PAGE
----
March 12, 2018
The Importance of Wellness in Addiction Recovery
Written by Joel Salvaggio
We often hear about the importance of eating healthy, exercising, and self-care in recovery. Research shows all of these elements not only help individuals restore their bodies after years of neglect, but it also helps with cravings and an overall sense of wellbeing. This is great news for people new to recovery who are looking to make the transition to a healthier life a smooth process. We sat down with Travis Weisbrod, the Wellness Coordinator at St. Christopher’s Addiction Wellness Center. We wanted to find out what he thought of wellness in addiction recovery and how STC incorporates these activities into the treatment process.
So, STC has a wellness program, tell us more about it.
The main mission of the STC Wellness Center is to contribute to and develop healthy living habits and lifestyles for our clients. We do this by improving physical health, developing social skills and leadership, providing insight, education, and overall awareness of how physical well-being can help one facilitate a happy and healthy recovery and maintain a fulfilling sober life.
By changing your physical habits and attitude, you can directly impact your mental feelings and overall wellbeing.
What happens at the Wellness Center?
At the STC Wellness Center, clients are introduced to various components of fitness: muscular strength and endurance, aerobic fitness, flexibility, and healthy body composition. We also educate clients on the aspects of overall wellness: mind-body awareness, proper sleep hygiene and habits, making healthy food choices, working in a team, and creating healthy hobbies and coping skills. We also focus on creating a positive relationship with your body. Most addicts have made of habit of treating and viewing their body in a negative way, and then wonder why they physically feel unwell. One of the things we focus on at the Wellness Center is that by changing your physical habits and attitude, you can directly impact your mental feelings and overall wellbeing.
Exercise impacts the same reward centers of the brain that drug and alcohol addiction affect. Engaging in exercise helps normalize activity in this area and has been shown to heal the brain faster than abstinence from chemicals alone.
How do you improve health and wellness?
We begin with an individual assessment of exercise history and overall health. I also like to find out what individual preferences are, what sports you like to play, and of course, what personal goals you would like to attain. Most addicts haven’t engaged in regular exercise for months or years, so we usually start with basic movements and introductory exercises done at a low to moderate intensity. Some people, however, are athletes or have engaged in regular exercise, and for those individuals, we may start at a higher intensity. Either way, we start clients on a balanced full-body resistance training routine with aerobic components at least 3 times per week. This is done in conjunction with bi-weekly yoga classes with our amazing instructor Erin Volentine. Her practice specializes in working with addicts, and she designs her sessions to cater to the unique challenges and difficulties that newly sober addicts face in treatment. Erin’s practice is designed to help individuals suffering from anxiety, depression, sleep issues, and chronic pain symptoms learn tools to cope with and overcome challenges faced by many who are new to recovery.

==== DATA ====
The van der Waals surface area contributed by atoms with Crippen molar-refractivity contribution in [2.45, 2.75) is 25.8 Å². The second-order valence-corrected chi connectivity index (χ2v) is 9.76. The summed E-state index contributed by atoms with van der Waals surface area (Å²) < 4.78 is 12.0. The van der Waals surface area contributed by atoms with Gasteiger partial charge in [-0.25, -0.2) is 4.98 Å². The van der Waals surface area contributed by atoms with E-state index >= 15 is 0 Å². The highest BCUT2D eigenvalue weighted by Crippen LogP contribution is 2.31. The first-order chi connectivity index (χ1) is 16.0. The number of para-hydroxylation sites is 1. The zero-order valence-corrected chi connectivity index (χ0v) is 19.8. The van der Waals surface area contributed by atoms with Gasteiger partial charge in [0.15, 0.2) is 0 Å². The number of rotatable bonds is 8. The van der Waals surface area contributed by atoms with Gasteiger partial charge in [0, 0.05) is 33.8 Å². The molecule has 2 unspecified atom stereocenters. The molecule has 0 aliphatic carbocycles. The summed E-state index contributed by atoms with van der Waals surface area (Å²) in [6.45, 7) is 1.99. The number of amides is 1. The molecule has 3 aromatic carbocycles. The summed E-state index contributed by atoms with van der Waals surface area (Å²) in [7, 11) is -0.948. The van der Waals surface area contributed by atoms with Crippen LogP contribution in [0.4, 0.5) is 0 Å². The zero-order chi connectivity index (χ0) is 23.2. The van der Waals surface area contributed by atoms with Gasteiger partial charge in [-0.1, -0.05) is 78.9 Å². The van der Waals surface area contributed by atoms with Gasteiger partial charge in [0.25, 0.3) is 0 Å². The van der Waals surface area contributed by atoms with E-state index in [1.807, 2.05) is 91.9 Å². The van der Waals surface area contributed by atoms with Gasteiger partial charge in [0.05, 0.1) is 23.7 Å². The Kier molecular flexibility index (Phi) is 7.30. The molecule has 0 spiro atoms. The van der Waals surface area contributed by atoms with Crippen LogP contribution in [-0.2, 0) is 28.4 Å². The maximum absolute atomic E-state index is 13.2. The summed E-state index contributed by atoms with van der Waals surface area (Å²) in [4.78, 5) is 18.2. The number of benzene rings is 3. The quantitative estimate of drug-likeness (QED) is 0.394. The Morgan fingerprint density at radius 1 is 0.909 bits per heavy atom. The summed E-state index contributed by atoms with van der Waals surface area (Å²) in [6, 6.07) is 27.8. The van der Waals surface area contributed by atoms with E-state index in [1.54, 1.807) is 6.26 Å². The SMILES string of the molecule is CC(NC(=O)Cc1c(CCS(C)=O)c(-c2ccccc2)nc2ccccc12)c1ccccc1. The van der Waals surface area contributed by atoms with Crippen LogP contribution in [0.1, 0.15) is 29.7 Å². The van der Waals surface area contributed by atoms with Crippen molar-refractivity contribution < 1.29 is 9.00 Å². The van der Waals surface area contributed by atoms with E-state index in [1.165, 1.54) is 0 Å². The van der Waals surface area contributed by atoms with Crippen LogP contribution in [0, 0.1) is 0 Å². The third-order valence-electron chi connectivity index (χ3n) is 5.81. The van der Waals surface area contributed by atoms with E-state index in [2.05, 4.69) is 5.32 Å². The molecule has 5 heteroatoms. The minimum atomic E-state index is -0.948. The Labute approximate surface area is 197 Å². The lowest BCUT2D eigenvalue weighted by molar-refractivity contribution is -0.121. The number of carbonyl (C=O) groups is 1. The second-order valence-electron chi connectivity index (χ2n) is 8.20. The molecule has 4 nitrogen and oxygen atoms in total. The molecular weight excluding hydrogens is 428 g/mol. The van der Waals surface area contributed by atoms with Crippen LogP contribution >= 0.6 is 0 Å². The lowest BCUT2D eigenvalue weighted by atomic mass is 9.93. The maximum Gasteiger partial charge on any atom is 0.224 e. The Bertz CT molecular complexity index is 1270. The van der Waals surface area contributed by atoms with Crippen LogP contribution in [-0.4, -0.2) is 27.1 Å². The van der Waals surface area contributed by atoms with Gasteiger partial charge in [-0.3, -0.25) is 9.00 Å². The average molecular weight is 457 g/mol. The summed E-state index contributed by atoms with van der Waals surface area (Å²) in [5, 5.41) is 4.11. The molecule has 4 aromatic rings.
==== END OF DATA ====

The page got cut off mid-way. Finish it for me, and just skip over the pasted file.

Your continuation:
Proper nutrition is also a very important component of wellness. In our Extended Care program, clients participate in a 6-week cooking course designed to teach clients how to prepare healthy and delicious meals using fresh ingredients. Clients learn the importance of making healthy food choices and how to substitute unhealthy ingredients for healthy ones. Together, we prepare and eat meals incorporating fish, chicken, lean beef and fresh vegetables. Along the way, clients will learn how to prepare unique ethnic dishes as well.
For many, early recovery can mean dealing with a great amount of physical and emotional discomfort. Often times, it can be accompanied by near-crippling bouts of anxiety and depression. Exercise has been proven in study after study to improve these symptoms even after ONE session.
Why does STC believe in having a strong wellness component?
At St. Christopher’s Addiction Wellness, we believe recovery from addiction and other mental health issues involves healing the individual in all aspects of their lives: mentally, physically, emotionally, spiritually, socially, and occupationally. The physical component is an important one for anyone new to recovery for many reasons. For many, early recovery can mean dealing with a great amount of physical and emotional discomfort. Often times, it can be accompanied by near crippling bouts of anxiety and depression. Exercise has been proven in study after study to improve these symptoms even after ONE session. Exercise impacts the same reward centers of the brain that drug and alcohol addiction effect. Engaging in exercise helps normalize activity in this area and has been shown to heal the brain faster than abstinence from chemicals alone. This means feeling “normal” or “like yourself” more quickly.
Exercise has also demonstrated an ability to reduce cravings for drugs and alcohol. Higher craving rates are directly tied to relapse rates, so anything to lower craving will improve one’s chances of staying sober. Of course one of the biggest benefits of exercise is the boost to self-esteem and confidence that comes from improved fitness, especially weight training. These benefits translate into the way you feel mentally, emotionally, spiritually, and socially. At St. Christopher’s, we believe that improving your physical health isn’t just an important aspect of recovery, we believe it is a VITAL aspect.